03 January 2013

How to Write a Meaningful Thank-you Note

Do you thrive on words of affirmation, like my mom and husband do?  Or do you have friends and family who would work for compliments no matter how small the paycheck?  Chances are, there are people in your life whose love language is words of affirmation, and your relationship with them would become more profound by a simple expression of your appreciation.

What about that acts-of-service person who has been doing simple but amazing things for you for a decade?  They might wonder if you notice their love in motion, or if their love-deeds are just another mundane thing in your day.

You might have a friend who sends the sweetest gifts at the right time, every time, the friend who never forgets, but sends you tangible love to remind you you're in her thoughts.

Or the friend who gives time to help you with canning, or packing for a move, or cutting wood for a cost-free warm winter home?

Maybe you’ve thanked them with words, out loud, but maybe it’s time for a written record of your gratitude.  

If you’re like me, you grew up in a home where your mother encouraged you to write thank-you notes for everything.  Maybe you also have a mother who writes the kind of thank-you notes that people keep for their whole lives, but who thinks her notes are kept not so much because they are amazing (I’m guessing they are), but also because not enough people write thank-you notes.

Whether the art of the thank-you note is new to you, or whether you just need some new ideas to freshen up your thank-you notes, here are my thoughts on how to make them meaningful.


What to say in a meaningful thank-you note

  • Always be specific.  Don't make the recipient wonder if you sent the note to the right person.
  • When you’re writing a thank-you for a gift, mention the gift specifically, and write a sentence or two about how you've used and enjoyed the gift.  ExampleI’ve enjoyed the flowers you sent so much.  I’ve been longing for spring, and these were just the spot of color I needed on a cold winter day.
  • When you’re writing a thank-you note for money, tell the giver what you plan to do or what you’ve done with the money they gave.  ExampleThank you for the check you sent.  I’m excited to put it toward the fabric I need to finish my quilt.  I can’t wait to send you a picture when it’s finished.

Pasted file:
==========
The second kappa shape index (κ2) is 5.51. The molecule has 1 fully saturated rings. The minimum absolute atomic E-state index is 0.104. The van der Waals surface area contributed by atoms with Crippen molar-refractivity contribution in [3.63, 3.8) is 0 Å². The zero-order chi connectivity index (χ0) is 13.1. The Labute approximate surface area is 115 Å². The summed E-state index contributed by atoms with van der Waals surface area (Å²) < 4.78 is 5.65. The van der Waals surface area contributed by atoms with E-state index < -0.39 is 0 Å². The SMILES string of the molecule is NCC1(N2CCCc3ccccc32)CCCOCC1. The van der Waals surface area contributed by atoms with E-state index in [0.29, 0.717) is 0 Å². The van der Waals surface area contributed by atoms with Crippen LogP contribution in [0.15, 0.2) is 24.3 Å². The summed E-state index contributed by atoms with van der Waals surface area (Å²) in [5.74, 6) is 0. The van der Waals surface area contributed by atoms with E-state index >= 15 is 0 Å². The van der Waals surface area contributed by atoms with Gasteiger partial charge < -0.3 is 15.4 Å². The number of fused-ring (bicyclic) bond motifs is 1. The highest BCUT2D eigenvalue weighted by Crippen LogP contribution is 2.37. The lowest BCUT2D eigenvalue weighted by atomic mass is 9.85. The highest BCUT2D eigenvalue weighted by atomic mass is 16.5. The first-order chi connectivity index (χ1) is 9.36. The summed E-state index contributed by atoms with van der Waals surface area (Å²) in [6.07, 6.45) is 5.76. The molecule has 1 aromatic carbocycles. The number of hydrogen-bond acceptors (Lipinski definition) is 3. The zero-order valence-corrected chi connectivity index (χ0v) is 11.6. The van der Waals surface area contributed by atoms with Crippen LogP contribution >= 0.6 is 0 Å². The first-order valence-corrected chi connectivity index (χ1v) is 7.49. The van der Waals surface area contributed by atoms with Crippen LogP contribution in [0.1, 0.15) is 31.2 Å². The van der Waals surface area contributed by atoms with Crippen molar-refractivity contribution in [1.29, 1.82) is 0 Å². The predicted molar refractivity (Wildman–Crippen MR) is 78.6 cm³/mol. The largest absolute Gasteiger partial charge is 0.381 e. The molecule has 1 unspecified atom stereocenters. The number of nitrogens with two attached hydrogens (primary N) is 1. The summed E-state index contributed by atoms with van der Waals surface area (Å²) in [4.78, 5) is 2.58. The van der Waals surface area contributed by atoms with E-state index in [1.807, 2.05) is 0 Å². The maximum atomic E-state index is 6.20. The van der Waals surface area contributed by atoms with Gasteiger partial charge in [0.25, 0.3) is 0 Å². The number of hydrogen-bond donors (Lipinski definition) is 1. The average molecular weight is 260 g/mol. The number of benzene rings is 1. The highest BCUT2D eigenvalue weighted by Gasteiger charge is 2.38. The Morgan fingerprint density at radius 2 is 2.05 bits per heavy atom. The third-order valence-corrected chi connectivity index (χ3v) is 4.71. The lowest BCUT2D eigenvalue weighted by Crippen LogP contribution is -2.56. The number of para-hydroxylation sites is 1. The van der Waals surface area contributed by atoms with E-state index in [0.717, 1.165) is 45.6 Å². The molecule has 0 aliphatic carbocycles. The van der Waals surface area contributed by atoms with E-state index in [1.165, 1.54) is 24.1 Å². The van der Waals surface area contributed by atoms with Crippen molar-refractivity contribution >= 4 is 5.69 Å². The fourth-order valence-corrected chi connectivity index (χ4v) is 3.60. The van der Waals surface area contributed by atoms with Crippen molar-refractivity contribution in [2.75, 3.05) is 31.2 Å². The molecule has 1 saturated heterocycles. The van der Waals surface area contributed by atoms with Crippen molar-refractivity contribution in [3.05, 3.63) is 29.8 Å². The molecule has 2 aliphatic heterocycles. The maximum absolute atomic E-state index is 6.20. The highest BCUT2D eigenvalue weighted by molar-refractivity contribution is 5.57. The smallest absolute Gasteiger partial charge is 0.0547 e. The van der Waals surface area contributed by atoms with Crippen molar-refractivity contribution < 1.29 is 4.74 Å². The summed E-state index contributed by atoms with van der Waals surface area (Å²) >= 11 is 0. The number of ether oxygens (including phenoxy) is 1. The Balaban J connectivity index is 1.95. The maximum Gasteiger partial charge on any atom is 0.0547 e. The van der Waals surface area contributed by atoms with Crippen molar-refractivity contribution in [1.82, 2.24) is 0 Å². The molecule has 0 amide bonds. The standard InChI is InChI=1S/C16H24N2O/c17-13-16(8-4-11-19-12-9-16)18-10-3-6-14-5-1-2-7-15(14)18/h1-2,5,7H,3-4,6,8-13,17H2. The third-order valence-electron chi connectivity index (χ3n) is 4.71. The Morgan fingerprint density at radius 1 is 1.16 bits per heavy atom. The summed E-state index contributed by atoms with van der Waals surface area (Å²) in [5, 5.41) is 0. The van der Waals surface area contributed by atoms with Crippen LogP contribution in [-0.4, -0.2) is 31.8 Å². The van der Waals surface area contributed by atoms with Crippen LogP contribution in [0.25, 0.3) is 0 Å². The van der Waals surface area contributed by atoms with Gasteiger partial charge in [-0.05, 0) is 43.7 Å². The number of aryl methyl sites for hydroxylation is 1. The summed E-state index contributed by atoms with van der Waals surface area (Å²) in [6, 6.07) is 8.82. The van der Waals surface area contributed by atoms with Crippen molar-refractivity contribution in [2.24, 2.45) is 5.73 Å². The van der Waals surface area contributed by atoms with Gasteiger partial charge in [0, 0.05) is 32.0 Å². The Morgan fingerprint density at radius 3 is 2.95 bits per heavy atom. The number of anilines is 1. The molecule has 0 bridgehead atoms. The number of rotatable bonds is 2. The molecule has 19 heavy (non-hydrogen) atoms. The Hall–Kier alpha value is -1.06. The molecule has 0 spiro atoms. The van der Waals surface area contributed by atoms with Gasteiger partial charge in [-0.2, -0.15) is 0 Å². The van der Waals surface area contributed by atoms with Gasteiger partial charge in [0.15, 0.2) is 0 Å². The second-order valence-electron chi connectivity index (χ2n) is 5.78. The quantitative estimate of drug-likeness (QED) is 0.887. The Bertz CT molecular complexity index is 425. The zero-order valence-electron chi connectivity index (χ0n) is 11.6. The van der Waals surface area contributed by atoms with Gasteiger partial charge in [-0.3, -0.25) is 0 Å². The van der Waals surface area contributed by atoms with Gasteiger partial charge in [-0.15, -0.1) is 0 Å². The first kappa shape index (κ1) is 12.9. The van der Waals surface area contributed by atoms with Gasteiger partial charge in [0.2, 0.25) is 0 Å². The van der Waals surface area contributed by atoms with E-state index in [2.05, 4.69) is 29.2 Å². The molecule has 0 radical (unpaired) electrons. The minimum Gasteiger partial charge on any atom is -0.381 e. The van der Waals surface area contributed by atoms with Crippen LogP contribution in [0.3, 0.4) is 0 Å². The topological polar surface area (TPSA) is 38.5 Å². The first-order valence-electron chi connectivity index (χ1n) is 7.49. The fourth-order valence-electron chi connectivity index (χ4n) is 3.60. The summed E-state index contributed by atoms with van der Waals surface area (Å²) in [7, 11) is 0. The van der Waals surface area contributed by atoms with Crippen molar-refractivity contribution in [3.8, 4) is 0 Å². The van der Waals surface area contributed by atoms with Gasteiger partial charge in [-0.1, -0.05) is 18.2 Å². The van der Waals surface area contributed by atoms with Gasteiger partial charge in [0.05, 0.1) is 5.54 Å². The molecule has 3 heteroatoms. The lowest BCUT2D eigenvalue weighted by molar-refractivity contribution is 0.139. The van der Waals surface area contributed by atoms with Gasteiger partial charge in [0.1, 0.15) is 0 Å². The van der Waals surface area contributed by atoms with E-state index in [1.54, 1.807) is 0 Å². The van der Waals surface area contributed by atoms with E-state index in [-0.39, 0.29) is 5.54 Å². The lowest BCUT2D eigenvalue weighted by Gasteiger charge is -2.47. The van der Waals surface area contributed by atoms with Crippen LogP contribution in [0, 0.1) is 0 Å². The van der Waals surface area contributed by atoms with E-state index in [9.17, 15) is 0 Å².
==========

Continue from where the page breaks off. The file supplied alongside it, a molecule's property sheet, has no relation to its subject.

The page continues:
• Follow those principles for writing thank-you notes for acts of service.
  • Mention something you love and appreciate about the person.  Example:  The way you're always ready to spend time on the people you love is such an inspiration to me, and you've inspired me to be more available to the people I love as well.
  • Tell the person a few things that are happening in your life, especially if it’s a relative or friend you don’t connect with often.  Example:  Remember that rose garden we visited together last summer?  I just took my mom there, and she loved it just as much as you did.

Thoughtful presentation

  • Keep pretty paper (appropriate for masculine and feminine recipients) on hand, so you don’t delay your note by needing to go to the right store and find the right thing.
  • Hand-written notes, sent through the mail, are becoming a rarity.  Your thank-you notes in your own handwriting will therefore send not only your thanks, but that the gift or act prompting the note was meaningful enough to you to invest the time in energy in writing a classy note.
  • And do make sure you spell the recipient's name correctly!
Sometimes we have no idea what effort may have prompted a gift or action we're thankful for.

My mom tells the story of a time when a piano solo played for special music in church was especially a blessing to her.  She didn’t know the woman playing, but she happened to come sit down right in front of us when she was finished playing. 

This was her chance!  She found a bulletin insert with a blank side, wrote a note (in church, no less!), and passed it to the woman sitting in front of her.  It read something like this:

“Thank you for your beautiful music.  I heard your heart, and was blessed.”

Having read the note, the woman in front of us burst into tears and left the sanctuary.

We heard more of the story later.  The woman’s husband had derided her musical ability for many years.  He was away that weekend, and a friend had convinced her to play at church.  When she read the note, years of pain and hurt were partly washed away by a simple compliment.

Putting your thanks in writing may have a more profound effect on someone you love, or even a perfect stranger (like in the story above), than you realize.


  1. Wow, what a moving, beautiful (bittersweet) story! I wish I wrote thank you notes (I'm not disciplined enough, didn't grow up with it and was never able to do it), but I do write tons and tons of encouraging comments on people's blogs and, sometimes, facebook posts. I hope those count! :-)

  2. Of course those count! It's always lovely to have you stop by with your encouraging words. You brought me a smile this morning. :)

  3. Well... I'd say I received some words of affirmation by reading your post! You are a WONDERFUL thank-you note writer -- You are very faithful about it and what you say is always a thoughtful blessing. I know because I recently went through a pile of kept mail and quite a few of the cards were from YOU. :)

    To your friend "L"... Encouraging comments on people's blogs and FB posts are FABULOUS. Good job!!


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